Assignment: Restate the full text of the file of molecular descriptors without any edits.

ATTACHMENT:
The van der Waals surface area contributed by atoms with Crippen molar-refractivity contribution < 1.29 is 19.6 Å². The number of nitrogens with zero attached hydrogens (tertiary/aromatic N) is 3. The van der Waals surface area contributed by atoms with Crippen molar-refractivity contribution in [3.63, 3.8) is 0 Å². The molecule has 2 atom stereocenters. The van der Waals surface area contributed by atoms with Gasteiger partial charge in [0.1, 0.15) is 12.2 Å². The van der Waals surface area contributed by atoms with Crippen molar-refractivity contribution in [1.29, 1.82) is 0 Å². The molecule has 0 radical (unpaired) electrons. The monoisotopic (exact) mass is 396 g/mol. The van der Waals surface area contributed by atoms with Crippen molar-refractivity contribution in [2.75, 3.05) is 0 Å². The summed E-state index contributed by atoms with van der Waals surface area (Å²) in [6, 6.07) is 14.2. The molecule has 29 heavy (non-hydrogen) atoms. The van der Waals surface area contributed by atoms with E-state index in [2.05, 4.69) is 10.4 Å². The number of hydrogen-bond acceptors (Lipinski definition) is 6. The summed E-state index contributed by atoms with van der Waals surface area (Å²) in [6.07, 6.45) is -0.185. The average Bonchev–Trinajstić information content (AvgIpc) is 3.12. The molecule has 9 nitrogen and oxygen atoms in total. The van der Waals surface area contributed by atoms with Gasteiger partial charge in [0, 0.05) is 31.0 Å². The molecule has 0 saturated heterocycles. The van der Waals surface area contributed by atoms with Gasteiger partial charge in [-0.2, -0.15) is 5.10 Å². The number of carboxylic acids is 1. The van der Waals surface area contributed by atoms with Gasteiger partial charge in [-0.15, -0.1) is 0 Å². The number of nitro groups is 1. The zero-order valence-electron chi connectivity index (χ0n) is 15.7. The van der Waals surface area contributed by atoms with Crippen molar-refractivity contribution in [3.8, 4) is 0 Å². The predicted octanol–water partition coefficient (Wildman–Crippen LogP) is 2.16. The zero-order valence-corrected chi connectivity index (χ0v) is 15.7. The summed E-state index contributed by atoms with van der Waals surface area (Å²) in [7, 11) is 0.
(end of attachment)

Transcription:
The van der Waals surface area contributed by atoms with Crippen molar-refractivity contribution < 1.29 is 19.6 Å². The number of nitrogens with zero attached hydrogens (tertiary/aromatic N) is 3. The van der Waals surface area contributed by atoms with Crippen molar-refractivity contribution in [3.63, 3.8) is 0 Å². The molecule has 2 atom stereocenters. The van der Waals surface area contributed by atoms with Gasteiger partial charge in [0.1, 0.15) is 12.2 Å². The van der Waals surface area contributed by atoms with Crippen molar-refractivity contribution in [1.29, 1.82) is 0 Å². The molecule has 0 radical (unpaired) electrons. The monoisotopic (exact) mass is 396 g/mol. The van der Waals surface area contributed by atoms with Crippen molar-refractivity contribution in [2.75, 3.05) is 0 Å². The summed E-state index contributed by atoms with van der Waals surface area (Å²) in [6, 6.07) is 14.2. The molecule has 29 heavy (non-hydrogen) atoms. The van der Waals surface area contributed by atoms with E-state index in [2.05, 4.69) is 10.4 Å². The number of hydrogen-bond acceptors (Lipinski definition) is 6. The summed E-state index contributed by atoms with van der Waals surface area (Å²) in [6.07, 6.45) is -0.185. The average Bonchev–Trinajstić information content (AvgIpc) is 3.12. The molecule has 9 nitrogen and oxygen atoms in total. The van der Waals surface area contributed by atoms with Gasteiger partial charge in [0, 0.05) is 31.0 Å². The molecule has 0 saturated heterocycles. The van der Waals surface area contributed by atoms with Gasteiger partial charge in [-0.2, -0.15) is 5.10 Å². The number of carboxylic acids is 1. The van der Waals surface area contributed by atoms with Gasteiger partial charge in [-0.15, -0.1) is 0 Å². The number of nitro groups is 1. The zero-order valence-electron chi connectivity index (χ0n) is 15.7. The van der Waals surface area contributed by atoms with Crippen molar-refractivity contribution in [3.8, 4) is 0 Å². The predicted octanol–water partition coefficient (Wildman–Crippen LogP) is 2.16. The zero-order valence-corrected chi connectivity index (χ0v) is 15.7. The summed E-state index contributed by atoms with van der Waals surface area (Å²) in [7, 11) is 0.